The 11th Frontiers in Low Temperature Plasma Diagnostics
May 24th—May 28th 2014
IGESA, Porquerolles Island, Hyères, Var, France
The 11th biennial Frontiers in Low Temperature Plasma Diagnostics (FLTPD) workshop is being organised by the PIIM laboratory (Aix-Marseille University and the CNRS). It will be held on the beautiful Mediterranean island of Porquerolles, approximately 15 min by boat from the mainland. It will take place from Sunday 24th to Thursday 28th May, 2015 at the IGESA conference centre.
FLTPD workshop is a European event which brings together scientists working on low-temperature plasmas to present their recent results, focusing on original diagnostic techniques. The workshop is limited to approximately 80 participants from academic, research and industrial institutions. The program consists of expert presentations from around 10 invited speakers, topical talks selected by the International Scientific Committee from submitted abstracts, and poster contributions. As a rule, all participants will stay at the conference site and are expected to present a contribution. It is an important and fruitful opportunity for young plasma scientists to share and discuss the latest developments in plasma diagnostics with the experts in the field. This year, specials sessions devoted to diagnostics of electrical discharges with liquids will be jointly organised with COST Action TD1208 .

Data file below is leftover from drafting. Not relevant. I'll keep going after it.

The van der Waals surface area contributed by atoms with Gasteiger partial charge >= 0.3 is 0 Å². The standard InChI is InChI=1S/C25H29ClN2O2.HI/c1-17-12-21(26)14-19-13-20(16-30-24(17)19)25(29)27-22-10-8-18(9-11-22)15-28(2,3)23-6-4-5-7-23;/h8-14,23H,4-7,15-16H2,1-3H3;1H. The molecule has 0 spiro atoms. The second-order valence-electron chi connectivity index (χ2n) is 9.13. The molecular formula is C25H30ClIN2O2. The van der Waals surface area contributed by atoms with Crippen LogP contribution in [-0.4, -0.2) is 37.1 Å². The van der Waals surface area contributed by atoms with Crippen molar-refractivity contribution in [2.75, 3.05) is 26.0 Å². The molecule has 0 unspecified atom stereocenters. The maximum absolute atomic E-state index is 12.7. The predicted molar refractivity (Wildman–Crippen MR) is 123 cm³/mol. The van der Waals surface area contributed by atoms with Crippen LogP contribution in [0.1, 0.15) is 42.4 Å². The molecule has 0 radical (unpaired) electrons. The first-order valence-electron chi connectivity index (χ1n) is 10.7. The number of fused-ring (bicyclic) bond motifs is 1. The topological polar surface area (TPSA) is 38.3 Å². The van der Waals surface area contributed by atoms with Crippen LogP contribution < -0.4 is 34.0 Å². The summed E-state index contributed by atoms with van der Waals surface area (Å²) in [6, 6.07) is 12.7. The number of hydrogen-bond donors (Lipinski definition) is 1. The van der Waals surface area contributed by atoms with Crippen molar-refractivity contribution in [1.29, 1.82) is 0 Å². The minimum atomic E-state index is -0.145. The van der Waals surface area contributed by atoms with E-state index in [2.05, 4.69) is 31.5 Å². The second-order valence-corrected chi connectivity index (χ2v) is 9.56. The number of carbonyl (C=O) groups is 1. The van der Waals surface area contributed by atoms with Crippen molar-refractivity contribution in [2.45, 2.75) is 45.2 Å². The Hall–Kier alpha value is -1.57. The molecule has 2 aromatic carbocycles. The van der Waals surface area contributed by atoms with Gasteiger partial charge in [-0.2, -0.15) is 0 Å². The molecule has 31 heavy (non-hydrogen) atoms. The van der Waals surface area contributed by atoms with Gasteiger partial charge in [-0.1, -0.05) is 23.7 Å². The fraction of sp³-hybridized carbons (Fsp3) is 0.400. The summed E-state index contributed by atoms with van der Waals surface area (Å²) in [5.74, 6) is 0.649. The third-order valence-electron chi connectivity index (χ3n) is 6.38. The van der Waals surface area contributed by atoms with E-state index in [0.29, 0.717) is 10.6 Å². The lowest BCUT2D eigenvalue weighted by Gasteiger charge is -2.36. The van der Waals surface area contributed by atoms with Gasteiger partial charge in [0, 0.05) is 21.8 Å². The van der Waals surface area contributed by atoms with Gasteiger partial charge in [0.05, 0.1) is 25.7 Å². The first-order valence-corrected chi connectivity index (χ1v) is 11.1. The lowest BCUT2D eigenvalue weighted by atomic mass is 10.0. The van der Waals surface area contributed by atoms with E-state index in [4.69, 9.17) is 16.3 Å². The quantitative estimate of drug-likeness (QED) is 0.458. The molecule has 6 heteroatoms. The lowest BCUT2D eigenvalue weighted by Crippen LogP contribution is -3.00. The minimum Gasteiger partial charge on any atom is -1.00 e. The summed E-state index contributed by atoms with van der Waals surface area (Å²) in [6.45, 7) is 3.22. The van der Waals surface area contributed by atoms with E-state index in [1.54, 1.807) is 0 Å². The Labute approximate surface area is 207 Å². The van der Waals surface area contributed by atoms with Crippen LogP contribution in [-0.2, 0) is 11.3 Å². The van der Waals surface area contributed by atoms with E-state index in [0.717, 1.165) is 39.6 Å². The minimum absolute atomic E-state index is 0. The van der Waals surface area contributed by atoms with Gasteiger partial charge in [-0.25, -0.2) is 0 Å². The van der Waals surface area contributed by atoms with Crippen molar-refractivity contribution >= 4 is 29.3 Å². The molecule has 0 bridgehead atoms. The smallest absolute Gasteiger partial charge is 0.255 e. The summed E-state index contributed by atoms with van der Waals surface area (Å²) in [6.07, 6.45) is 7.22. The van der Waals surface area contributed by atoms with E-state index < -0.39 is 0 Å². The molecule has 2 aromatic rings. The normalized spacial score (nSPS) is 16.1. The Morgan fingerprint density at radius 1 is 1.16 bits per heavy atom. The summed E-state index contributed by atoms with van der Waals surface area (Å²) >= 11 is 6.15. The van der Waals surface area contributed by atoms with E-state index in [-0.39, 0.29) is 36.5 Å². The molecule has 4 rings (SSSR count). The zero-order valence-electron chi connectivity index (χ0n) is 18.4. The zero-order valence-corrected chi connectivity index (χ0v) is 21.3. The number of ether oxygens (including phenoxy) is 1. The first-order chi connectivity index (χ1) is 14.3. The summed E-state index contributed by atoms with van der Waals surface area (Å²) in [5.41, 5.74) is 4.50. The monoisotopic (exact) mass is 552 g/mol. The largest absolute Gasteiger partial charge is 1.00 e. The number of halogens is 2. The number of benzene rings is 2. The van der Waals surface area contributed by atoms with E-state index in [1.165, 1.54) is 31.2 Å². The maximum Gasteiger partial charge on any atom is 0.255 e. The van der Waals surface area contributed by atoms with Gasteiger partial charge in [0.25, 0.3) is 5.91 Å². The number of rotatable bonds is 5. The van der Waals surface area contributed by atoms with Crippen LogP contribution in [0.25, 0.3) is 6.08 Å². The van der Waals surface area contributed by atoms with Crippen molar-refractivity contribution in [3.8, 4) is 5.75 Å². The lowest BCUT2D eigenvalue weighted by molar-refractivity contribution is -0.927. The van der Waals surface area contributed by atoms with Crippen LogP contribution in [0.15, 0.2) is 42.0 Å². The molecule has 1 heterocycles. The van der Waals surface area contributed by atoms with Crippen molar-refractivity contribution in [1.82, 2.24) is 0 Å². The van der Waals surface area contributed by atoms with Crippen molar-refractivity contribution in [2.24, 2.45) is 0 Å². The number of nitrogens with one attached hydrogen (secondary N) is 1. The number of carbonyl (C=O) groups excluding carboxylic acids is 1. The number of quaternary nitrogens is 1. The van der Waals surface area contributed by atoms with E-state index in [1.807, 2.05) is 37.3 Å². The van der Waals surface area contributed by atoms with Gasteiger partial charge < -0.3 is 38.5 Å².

The scientific program of FLTPD will start on the morning of Monday the 25th and will finish on Thursday the 28th at noon. The workshop and poster sessions will take place in the morning and late afternoon/evening. Following the tradition of FLTPD meetings, all afternoons will be free for scientific exchange and discussions.
This workshop is the continuation of a very successful biennial series which began in 1995 at Les Houches (France). The idea of starting this series of workshops was born in a discussion between Frieder Döbele, Bill Graham and Nader Sadeghi when travelling together from Bar Harbor, USA (after the 6th LAPD) to Montreal, Canada in October 1993. It became evident that a European meeting that could bring together experts in the field of low-temperature plasma diagnostics was necessary in order to create the possibility to share the knowledge of these plasma diagnostics with new generations of scientists.